My recent experience has been that when we talk and hear the term “urban” in church settings, it is often seen as a negative, or perhaps as a way to label or warn about the people who live there and the problems that abound there. But when we talk or hear about “urban” in a financial or commercial context, the term is more positive. It’s a particular area that is great because it has housing and transportation and medical care; and everything you need is nearby, so you can walk…
I’m not blaming us, I’m just thinking that it’s all in our perspective.
For me it’s sometimes about getting over my fears. Not of gunshots, although that crosses my mind from time to time. But I mean more the fears of making a verbal mistake or coming across as arrogant or stupid.
People at our church’s food pantry are helping me overcome some of those fears. As I wait on the sidewalk with people in line to come in and get groceries, I try speaking a little Spanish. I’ve learned to say “Lo siento” (I’m sorry), because I’m often in the way of someone carrying a heavy load.
People laugh when they hear me for the first time. But they aren’t laughing at my accent. They are laughing with surprise that I know a little bit of Spanish. It seems to say, in my feeble way, that I’m trying to connect.
The majority of Allentown’s population is Latino. But Salem Church is in a beautifully diverse community. Within one block of our church there are residents of African, Asian, European, and Hispanic heritage. All have stories to tell, and we are beginning to hear those stories rather than assume that we know those stories. It is truly broadening our ministry.
Recently we experienced the best VBS (Vacation Bible School) that we’ve had in several years. With a Superhero theme, we had good attendance, lots of volunteers and lots of energy!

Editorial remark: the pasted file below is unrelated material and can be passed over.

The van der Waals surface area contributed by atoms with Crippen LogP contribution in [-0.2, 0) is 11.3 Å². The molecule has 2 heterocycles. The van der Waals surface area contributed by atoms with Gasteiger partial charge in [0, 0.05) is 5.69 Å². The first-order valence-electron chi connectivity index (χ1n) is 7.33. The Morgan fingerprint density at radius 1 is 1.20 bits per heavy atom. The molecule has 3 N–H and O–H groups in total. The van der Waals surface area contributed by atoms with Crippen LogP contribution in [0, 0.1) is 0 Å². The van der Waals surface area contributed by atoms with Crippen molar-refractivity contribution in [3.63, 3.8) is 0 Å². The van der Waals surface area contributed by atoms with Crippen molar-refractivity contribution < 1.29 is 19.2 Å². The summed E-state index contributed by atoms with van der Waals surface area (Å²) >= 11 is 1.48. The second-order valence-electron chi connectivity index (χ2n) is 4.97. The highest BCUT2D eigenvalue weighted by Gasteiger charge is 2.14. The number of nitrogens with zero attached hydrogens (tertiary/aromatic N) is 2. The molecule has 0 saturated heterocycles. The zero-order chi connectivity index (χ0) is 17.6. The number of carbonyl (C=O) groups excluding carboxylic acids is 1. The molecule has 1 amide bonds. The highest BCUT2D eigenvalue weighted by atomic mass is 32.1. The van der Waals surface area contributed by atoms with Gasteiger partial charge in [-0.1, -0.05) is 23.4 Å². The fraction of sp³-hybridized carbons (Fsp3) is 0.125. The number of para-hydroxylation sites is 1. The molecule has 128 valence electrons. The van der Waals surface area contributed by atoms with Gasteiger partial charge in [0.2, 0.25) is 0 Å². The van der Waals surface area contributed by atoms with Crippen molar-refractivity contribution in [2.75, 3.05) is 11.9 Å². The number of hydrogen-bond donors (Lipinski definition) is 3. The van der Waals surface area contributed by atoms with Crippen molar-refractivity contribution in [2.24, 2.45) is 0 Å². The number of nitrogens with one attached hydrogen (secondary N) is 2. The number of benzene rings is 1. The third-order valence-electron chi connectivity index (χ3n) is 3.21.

Other churches have great Vacation Bible Schools, too. We aren’t unusual in that ministry area, for sure. But this year was different for us. We now have some laity who are very connected in the neighborhood, and they brought several children from our neighborhood who had not been here before. Two of the children live across the street, and I had never met them. Let me say that again: across the street, and I had never met them.
Shame on me.
Why do I say shame on me? It’s easy to let myself off the hook, with excuses about how busy we pastors are. But I say shame on me because I have recently read and listened to sermons by the Rev. Romal Tune. (Thank you Rev. Tracy Bass for introducing me to these sermons.) Rev. Tune makes the point that gang leaders know their neighborhoods really well. They know the names of the people in their neighborhoods, and they know about their lives. And how can we expect to offer our neighbors something better if we don’t even know their names, their dreams, their needs, their lives?
But my failure to act has been redeemed by laity in my congregation who are connected to the people on our street, and who did act and offer an invitation to VBS at our church. With great enthusiasm, these wonderful neighbors have jumped in with all their energy and are already blessing our congregation, reminding us that following Jesus sometimes takes the courage of a Superhero.
Each day we are challenging ourselves and learning what it means to be in ministry with our community, not simply to our community. I admit that I’m still learning what it means to be in ministry in an urban setting. But isn’t that where they say the most growth occurs – at the edge of one’s comfort zone?